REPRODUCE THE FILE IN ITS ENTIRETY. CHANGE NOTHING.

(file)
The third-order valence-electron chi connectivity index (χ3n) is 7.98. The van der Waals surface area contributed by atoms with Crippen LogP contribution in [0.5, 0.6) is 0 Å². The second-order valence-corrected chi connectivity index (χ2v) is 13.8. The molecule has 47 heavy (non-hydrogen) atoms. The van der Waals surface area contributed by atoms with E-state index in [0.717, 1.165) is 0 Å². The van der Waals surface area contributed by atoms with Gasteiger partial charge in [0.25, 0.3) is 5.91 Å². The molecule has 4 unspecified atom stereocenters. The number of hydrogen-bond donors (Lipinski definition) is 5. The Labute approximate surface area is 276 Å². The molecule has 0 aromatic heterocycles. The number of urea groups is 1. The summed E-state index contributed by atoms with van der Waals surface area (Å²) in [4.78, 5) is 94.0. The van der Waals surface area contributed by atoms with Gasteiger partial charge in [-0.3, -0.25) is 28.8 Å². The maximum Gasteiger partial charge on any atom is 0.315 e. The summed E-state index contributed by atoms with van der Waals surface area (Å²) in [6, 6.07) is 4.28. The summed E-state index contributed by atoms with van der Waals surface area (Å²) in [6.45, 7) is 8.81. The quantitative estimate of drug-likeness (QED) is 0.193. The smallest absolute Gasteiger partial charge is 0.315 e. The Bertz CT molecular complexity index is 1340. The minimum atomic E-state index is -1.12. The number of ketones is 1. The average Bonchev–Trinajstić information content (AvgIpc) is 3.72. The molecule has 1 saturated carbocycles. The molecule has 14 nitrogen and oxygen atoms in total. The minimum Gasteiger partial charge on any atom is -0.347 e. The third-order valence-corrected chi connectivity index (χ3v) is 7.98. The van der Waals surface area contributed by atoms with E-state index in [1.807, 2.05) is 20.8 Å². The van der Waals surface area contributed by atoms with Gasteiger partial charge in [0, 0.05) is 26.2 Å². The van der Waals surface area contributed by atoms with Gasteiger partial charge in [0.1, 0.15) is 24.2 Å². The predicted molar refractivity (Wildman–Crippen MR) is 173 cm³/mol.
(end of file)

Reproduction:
The third-order valence-electron chi connectivity index (χ3n) is 7.98. The van der Waals surface area contributed by atoms with Crippen LogP contribution in [0.5, 0.6) is 0 Å². The second-order valence-corrected chi connectivity index (χ2v) is 13.8. The molecule has 47 heavy (non-hydrogen) atoms. The van der Waals surface area contributed by atoms with E-state index in [0.717, 1.165) is 0 Å². The van der Waals surface area contributed by atoms with Gasteiger partial charge in [0.25, 0.3) is 5.91 Å². The molecule has 4 unspecified atom stereocenters. The number of hydrogen-bond donors (Lipinski definition) is 5. The Labute approximate surface area is 276 Å². The molecule has 0 aromatic heterocycles. The number of urea groups is 1. The summed E-state index contributed by atoms with van der Waals surface area (Å²) in [4.78, 5) is 94.0. The van der Waals surface area contributed by atoms with Gasteiger partial charge in [-0.3, -0.25) is 28.8 Å². The maximum Gasteiger partial charge on any atom is 0.315 e. The summed E-state index contributed by atoms with van der Waals surface area (Å²) in [6, 6.07) is 4.28. The summed E-state index contributed by atoms with van der Waals surface area (Å²) in [6.45, 7) is 8.81. The quantitative estimate of drug-likeness (QED) is 0.193. The smallest absolute Gasteiger partial charge is 0.315 e. The Bertz CT molecular complexity index is 1340. The minimum atomic E-state index is -1.12. The number of ketones is 1. The average Bonchev–Trinajstić information content (AvgIpc) is 3.72. The molecule has 1 saturated carbocycles. The molecule has 14 nitrogen and oxygen atoms in total. The minimum Gasteiger partial charge on any atom is -0.347 e. The third-order valence-corrected chi connectivity index (χ3v) is 7.98. The van der Waals surface area contributed by atoms with E-state index in [1.807, 2.05) is 20.8 Å². The van der Waals surface area contributed by atoms with Gasteiger partial charge in [0, 0.05) is 26.2 Å². The van der Waals surface area contributed by atoms with Gasteiger partial charge in [0.1, 0.15) is 24.2 Å². The predicted molar refractivity (Wildman–Crippen MR) is 173 cm³/mol.